CommBank customers can now access health insurance and receive a range of financial rewards through AIA Vitality, including up to $760 cash each membership year paid directly into their CommBank account.  

To be eligible, all customers have to do is take small steps to increase physical activity, eat healthier and get annual check-ups to improve their health and wellbeing.

All health insurance policies offered through CommBank includes access to AIA Vitality, a personalised, science-backed health and wellbeing program designed to help customers stay active and motivated. The AIA Vitality program rewards members for making healthier choices, with members earning AIA Vitality Points that increase their status and access to greater rewards.

Through the bank’s partnership with AIA Health, CBA customers can access health insurance with AIA Vitality and receive up to $760 cash paid directly into their CommBank account each membership year, or opt for the equivalent value in vouchers from AIA Vitality partners, such as Woolworths, Uber, Bunnings and Rebel Sport. CBA customers can apply for this health insurance via, NetBank or the CommBank app.

According to new research commissioned by CBA, 70 per cent of millennials are unsure what rewards exist as part of their private health insurance. Further, 75 per cent indicated that they would be more likely to achieve their health and fitness goals if they had the right financial motivations.

Dr Gina Cleo, Director of Habit Change Institute, said finding the motivation to achieve health goals can often be as easy as changing the level of down-time you give yourself in a busy week.  A staggering 95 per cent of young Australians admitted they could do a better job of self-care, which is something that could easily be achieved by simply allocating time in the day to create healthier habits.

“This generation of Australians are known for their hard work ethic and busy daily schedule, so it’s important to form habits that provide a healthy break from the grind. Once we begin to set aside time in our day for things such as a short walk or home cooking, we begin to prioritise self-care and allow time to rejuvenate and motivate ourselves to stay on track and achieve our goals,” Dr Cleo said.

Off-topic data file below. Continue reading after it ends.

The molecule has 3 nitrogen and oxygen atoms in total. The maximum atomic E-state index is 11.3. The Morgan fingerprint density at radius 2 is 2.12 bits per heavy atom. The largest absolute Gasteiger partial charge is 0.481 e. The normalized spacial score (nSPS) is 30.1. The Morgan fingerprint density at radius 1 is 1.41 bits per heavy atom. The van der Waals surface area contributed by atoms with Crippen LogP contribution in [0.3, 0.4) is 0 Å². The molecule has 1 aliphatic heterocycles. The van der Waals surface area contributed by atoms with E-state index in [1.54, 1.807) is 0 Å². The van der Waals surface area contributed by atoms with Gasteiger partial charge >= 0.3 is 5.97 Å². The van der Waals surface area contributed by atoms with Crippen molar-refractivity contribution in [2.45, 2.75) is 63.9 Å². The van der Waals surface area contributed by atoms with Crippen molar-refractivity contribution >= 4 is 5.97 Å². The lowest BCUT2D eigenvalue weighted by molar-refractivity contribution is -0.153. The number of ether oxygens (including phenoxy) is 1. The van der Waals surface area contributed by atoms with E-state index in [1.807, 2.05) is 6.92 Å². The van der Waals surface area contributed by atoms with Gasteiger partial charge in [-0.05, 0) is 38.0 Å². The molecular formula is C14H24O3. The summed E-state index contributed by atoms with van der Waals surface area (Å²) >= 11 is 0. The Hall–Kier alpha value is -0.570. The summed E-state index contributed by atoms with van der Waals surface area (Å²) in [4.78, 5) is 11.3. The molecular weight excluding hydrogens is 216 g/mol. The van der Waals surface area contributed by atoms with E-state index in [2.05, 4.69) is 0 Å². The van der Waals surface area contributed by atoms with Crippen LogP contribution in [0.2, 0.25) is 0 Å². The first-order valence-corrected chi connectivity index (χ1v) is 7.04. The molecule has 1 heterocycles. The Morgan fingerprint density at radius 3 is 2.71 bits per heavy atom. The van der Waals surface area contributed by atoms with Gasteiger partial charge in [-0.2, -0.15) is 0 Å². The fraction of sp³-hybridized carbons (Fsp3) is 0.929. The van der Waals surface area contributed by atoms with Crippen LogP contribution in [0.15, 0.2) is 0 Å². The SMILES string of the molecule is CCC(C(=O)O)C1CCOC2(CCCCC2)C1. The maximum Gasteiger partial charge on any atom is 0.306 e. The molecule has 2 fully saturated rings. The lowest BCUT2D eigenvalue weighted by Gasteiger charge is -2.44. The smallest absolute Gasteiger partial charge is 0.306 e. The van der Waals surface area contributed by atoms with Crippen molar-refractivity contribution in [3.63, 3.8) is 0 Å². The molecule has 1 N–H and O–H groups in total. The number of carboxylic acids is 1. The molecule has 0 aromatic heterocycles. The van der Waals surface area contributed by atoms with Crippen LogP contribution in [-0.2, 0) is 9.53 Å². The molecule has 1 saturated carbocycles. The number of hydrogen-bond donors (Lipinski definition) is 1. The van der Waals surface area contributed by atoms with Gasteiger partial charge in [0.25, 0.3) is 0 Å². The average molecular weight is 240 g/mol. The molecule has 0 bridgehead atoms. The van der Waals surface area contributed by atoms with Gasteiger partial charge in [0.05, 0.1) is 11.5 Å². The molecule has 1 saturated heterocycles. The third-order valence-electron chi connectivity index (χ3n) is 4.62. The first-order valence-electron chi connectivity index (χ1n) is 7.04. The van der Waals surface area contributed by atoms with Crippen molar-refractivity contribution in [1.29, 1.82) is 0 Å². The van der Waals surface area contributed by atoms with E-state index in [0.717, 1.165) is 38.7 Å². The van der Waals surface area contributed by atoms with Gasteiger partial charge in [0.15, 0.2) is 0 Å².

The research also looked at how important it is for millennials to prioritise small acts of self-care, and found 90 per cent believe little indulgences can be more important than long term saving goals. Most of the millennials surveyed said they work hard and should be rewarded for their efforts, and buying small treats makes them happy.

Detailed findings of the population of millennials surveyed:

●      70 per cent of millennials with private health insurance are unsure what rewards exist as part of their private health insurance or how to find out about them.

●      Millennials most commonly feel satisfied (58 per cent), happy (55 per cent) and excited (39 per cent) when they get to redeem the rewards they’ve earned.

●      Almost nine in ten millennials set New Year’s resolutions in relation to their health, with 75 per cent stating that receiving financial rewards would help them to stay motivated and achieve their health goals.

●      Millennials in WA ($591) and VIC ($586) have a higher average monthly spend on less essential items than those in NSW ($567), QLD ($509) and SA ($449).

●      95 per cent of millennials said they could do a better job of managing their self-care, with 45 per cent indicating that more money to spend on self-care would help them in this regard.

●      90 per cent of millennials believe small indulgences can be more important than long term saving goals - the main reasons being: they need to enjoy themselves; buying small treats makes them happy; and they work hard and deserve rewards for their efforts.

●      82 per cent of millennials said they would like to know how they can be financially savvy and get the most out of their money.

Notes for Editors

This study was conducted online by YouGov Galaxy during December 2020 and January 2021 using a sample of 1,023 Australian millennials aged between 25-39 years across Australia. Age, gender and region quotas were applied to the sample. Results were post-weighted by age, gender and region to reflect the latest ABS population estimates.

Dr. Gina Cleo is one of Australia’s leading experts in habit change and has dedicated her career to helping people understand their habits and how small consistent steps can lead to long term impacts on an individual’s health and wellbeing. She has a PhD in habit change, specialising in sustainable health and well-being, and is a Senior Postdoctoral Research Fellow at Bond University. She also holds a Bachelor in Health Sciences with a double major in Biomedical & Sport Science and a Masters of Nutrition and Dietetics.